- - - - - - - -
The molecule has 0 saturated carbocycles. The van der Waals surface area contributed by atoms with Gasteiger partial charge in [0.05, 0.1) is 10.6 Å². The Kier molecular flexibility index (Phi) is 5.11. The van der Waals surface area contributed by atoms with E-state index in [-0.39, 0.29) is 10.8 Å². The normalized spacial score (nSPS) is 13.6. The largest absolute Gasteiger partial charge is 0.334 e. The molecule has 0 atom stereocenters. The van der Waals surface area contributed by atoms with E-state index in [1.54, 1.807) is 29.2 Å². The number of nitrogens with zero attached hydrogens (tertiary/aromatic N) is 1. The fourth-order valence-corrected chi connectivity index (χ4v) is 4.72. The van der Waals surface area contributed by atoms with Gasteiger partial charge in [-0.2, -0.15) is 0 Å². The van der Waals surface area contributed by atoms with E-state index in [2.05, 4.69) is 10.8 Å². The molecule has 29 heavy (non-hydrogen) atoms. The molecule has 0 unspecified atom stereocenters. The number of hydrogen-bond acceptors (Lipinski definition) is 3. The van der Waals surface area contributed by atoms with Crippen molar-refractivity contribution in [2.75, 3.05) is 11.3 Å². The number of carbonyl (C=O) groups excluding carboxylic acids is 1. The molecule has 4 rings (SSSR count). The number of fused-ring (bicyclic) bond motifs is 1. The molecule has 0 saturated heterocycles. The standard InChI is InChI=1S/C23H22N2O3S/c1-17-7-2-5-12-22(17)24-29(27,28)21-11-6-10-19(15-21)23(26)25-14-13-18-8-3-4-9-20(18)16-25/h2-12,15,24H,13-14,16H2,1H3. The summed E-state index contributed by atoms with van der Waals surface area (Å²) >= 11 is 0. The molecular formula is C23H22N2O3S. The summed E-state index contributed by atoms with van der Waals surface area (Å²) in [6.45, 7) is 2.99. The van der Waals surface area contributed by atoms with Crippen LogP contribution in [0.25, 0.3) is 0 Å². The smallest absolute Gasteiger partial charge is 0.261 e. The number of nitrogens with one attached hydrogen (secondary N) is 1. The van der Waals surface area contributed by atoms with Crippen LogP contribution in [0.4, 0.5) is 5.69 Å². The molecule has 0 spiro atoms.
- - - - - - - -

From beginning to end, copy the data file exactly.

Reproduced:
The molecule has 0 saturated carbocycles. The van der Waals surface area contributed by atoms with Gasteiger partial charge in [0.05, 0.1) is 10.6 Å². The Kier molecular flexibility index (Phi) is 5.11. The van der Waals surface area contributed by atoms with E-state index in [-0.39, 0.29) is 10.8 Å². The normalized spacial score (nSPS) is 13.6. The largest absolute Gasteiger partial charge is 0.334 e. The molecule has 0 atom stereocenters. The van der Waals surface area contributed by atoms with E-state index in [1.54, 1.807) is 29.2 Å². The number of nitrogens with zero attached hydrogens (tertiary/aromatic N) is 1. The fourth-order valence-corrected chi connectivity index (χ4v) is 4.72. The van der Waals surface area contributed by atoms with Gasteiger partial charge in [-0.2, -0.15) is 0 Å². The van der Waals surface area contributed by atoms with E-state index in [2.05, 4.69) is 10.8 Å². The molecule has 29 heavy (non-hydrogen) atoms. The molecule has 0 unspecified atom stereocenters. The number of hydrogen-bond acceptors (Lipinski definition) is 3. The van der Waals surface area contributed by atoms with Crippen molar-refractivity contribution in [2.75, 3.05) is 11.3 Å². The number of carbonyl (C=O) groups excluding carboxylic acids is 1. The molecule has 4 rings (SSSR count). The number of fused-ring (bicyclic) bond motifs is 1. The molecule has 0 saturated heterocycles. The standard InChI is InChI=1S/C23H22N2O3S/c1-17-7-2-5-12-22(17)24-29(27,28)21-11-6-10-19(15-21)23(26)25-14-13-18-8-3-4-9-20(18)16-25/h2-12,15,24H,13-14,16H2,1H3. The summed E-state index contributed by atoms with van der Waals surface area (Å²) >= 11 is 0. The molecular formula is C23H22N2O3S. The summed E-state index contributed by atoms with van der Waals surface area (Å²) in [6.45, 7) is 2.99. The van der Waals surface area contributed by atoms with Crippen LogP contribution in [0.25, 0.3) is 0 Å². The smallest absolute Gasteiger partial charge is 0.261 e. The number of nitrogens with one attached hydrogen (secondary N) is 1. The van der Waals surface area contributed by atoms with Crippen LogP contribution in [0.4, 0.5) is 5.69 Å². The molecule has 0 spiro atoms.